- Supporting Charities—after both donors (or income beneficiaries) die, the remaining assets are distributed to charities the donors wish to support – which could be your own family giving fund or private foundation instead
Tax Saving Idea #2 (Simple Idea But No Income)
Our clients wish to give their home to three charities upon their deaths. Again, another lovely and thoughtful intention, but one for which they had not received any tax benefits. So – with the clients’ permission, we filed a document with the County Recorder’s Office in San Diego where the home is located. They get to live in the home for the rest of their lives and have the full use of it just as before. Upon the death of the second spouse the real estate automatically transfers to the three charities . . . and avoids the cost and delays of going through probate proceedings.
By simply naming a non-profit organization as the beneficiary (or three in our client’s case), they received a $1.3 million tax deduction on their federal and state tax returns. The actual calculation of the tax deduction is complicated and beyond the scope of this article but takes into account many factors.
What are the Pros of Using Tax Saving Idea #2?
While there are at least five pros of using this planning strategy, we’ll briefly mention two of them for this article:
- Entitled to All Income—the life tenant(s) as they are called is entitled to receive all income from the property if some or all the property is rented out
- Income Tax Deduction—naming the three charities as a remainder beneficiary in the document recorded at the County Recorder’s Office results in an income tax deduction in the year of the transaction for federal and state tax returns. If the deduction is greater than can be taken in one year, it can be carried forward for up to an additional five tax years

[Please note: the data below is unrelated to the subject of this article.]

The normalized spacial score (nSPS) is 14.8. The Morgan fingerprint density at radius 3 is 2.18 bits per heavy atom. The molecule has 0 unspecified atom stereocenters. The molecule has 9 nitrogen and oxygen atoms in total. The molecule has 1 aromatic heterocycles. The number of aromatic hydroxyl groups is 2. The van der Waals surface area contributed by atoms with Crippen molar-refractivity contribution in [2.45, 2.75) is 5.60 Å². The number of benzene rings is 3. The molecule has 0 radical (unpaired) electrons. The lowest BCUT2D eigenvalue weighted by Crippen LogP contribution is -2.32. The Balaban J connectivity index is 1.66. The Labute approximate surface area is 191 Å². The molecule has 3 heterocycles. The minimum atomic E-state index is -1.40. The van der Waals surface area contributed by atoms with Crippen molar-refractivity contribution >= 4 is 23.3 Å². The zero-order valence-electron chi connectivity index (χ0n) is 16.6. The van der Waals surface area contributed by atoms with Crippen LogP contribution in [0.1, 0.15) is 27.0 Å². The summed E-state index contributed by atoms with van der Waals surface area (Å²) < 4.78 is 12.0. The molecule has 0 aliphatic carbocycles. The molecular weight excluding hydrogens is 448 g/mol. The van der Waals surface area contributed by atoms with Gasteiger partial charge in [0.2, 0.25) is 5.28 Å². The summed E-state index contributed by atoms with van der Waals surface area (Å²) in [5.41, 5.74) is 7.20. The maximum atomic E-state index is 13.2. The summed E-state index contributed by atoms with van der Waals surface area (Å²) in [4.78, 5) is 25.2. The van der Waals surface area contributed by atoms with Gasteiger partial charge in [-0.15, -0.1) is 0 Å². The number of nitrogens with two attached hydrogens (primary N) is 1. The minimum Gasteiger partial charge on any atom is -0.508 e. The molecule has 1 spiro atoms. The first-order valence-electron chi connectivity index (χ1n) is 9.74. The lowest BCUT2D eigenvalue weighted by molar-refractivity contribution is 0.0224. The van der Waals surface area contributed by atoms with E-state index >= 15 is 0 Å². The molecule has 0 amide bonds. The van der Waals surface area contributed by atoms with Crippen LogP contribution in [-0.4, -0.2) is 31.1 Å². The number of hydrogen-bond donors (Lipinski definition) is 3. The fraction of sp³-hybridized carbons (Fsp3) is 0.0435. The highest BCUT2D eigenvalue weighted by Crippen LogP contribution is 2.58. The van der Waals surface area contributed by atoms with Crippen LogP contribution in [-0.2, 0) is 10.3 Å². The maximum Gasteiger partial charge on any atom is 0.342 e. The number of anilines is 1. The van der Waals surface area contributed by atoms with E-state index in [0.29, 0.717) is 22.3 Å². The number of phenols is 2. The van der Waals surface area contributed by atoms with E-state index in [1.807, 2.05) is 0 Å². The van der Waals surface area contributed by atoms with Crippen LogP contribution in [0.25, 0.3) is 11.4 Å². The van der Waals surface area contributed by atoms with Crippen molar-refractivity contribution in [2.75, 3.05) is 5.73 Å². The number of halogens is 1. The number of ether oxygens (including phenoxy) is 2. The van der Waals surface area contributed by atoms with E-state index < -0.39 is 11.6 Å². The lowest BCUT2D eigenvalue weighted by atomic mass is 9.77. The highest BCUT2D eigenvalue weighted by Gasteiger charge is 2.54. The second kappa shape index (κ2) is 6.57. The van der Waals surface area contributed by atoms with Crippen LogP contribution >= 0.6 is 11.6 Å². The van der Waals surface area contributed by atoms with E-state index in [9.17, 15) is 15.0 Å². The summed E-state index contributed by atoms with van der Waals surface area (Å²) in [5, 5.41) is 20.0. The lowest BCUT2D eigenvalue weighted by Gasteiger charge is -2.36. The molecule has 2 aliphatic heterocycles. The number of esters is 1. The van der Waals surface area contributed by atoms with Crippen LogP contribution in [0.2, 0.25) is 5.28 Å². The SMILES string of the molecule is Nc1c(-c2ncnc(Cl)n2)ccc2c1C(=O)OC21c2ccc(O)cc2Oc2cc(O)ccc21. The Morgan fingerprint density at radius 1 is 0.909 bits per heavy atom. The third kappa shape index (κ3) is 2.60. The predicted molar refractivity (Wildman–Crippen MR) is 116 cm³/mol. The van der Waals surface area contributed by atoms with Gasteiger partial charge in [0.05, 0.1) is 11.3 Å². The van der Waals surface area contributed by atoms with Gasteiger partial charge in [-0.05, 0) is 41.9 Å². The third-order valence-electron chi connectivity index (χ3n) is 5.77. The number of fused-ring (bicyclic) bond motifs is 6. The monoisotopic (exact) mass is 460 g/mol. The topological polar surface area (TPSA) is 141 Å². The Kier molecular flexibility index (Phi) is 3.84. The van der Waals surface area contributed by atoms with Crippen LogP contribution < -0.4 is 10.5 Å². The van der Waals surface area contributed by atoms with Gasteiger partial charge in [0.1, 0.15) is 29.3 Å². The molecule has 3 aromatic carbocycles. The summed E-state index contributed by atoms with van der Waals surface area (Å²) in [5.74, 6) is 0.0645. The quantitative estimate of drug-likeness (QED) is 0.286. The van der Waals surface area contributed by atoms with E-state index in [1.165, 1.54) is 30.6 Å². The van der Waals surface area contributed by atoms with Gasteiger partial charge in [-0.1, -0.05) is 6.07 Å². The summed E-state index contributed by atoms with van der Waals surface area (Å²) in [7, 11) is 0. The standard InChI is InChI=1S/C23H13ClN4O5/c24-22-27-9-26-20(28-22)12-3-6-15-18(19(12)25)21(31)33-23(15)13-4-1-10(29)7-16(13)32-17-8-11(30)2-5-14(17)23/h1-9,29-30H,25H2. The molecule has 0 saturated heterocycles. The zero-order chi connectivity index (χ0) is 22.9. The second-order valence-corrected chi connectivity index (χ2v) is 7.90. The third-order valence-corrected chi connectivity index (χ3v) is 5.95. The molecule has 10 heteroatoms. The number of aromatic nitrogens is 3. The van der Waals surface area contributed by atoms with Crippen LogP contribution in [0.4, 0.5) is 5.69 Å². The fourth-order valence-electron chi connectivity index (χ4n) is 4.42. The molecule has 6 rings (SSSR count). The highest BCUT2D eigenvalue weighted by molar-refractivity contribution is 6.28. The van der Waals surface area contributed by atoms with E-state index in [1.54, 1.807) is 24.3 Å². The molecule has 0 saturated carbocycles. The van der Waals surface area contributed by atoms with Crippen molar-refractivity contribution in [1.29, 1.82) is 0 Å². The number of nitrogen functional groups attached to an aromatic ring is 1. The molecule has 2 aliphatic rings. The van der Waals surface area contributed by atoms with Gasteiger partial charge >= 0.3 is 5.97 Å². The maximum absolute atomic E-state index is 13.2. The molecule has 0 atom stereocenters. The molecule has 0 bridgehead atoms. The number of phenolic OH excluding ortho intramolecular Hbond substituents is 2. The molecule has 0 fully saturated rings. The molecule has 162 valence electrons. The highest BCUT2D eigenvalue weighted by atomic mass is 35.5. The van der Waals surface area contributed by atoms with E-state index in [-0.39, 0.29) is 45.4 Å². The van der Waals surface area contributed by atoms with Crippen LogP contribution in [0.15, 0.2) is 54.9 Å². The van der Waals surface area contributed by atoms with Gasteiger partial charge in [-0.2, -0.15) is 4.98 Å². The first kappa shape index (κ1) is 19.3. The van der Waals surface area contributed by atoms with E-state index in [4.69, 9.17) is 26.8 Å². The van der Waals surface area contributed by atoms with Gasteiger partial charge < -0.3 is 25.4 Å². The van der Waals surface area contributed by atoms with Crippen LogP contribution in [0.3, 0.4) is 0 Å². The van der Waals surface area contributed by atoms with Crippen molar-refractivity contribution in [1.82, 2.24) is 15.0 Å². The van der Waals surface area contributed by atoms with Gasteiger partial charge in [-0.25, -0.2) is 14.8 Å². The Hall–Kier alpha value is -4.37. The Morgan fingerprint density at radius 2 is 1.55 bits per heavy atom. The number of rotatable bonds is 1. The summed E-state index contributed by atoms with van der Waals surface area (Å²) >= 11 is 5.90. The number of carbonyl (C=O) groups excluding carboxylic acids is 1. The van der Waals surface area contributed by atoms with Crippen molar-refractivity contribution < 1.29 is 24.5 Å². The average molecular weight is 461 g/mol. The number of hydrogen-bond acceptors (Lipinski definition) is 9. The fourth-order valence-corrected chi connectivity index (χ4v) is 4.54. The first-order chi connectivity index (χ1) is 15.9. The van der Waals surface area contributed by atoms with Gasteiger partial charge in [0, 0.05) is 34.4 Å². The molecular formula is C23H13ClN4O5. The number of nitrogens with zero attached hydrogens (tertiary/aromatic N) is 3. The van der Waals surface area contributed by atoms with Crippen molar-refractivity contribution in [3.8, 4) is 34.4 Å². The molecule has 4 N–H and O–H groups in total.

Conclusion: You CAN Reduce Taxes, Receive Income and Do Good for Others!
We have highlighted two of a myriad of tax planning and income creation ideas. What matters most, however, is what matters to you? What are you trying/hoping to accomplish? What is an ideal outcome for you – your family – your situation? Perhaps you need more income or more tax deductions to shelter income? Perhaps you wish to lower your estate tax exposure given the likely changes at the Federal level (and potentially here in California)? Or, you may have an appreciated asset or business to sell, and wish to do so without paying taxes on the gain? Perhaps you are wanting to include more philanthropic aspects to your planning that can also include other family members and generations?
Whatever your needs – goals – concerns – objectives . . . no two clients are the same. Please contact us for a 30-minute complimentary conversation about your situation. We can discuss additional pros (and cons) of the ideas above – and “unpack” other strategies that could apply to your circumstances and help reduce your tax bill. How can you best balance your financial plans with ways to direct money for good that would otherwise have gone to “involuntary philanthropy” also known as taxes?
It is possible to do well by doing good . . . “Imagine That™!”
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R. J. Kelly, Wealth Legacy Group®, Inc. – August 2022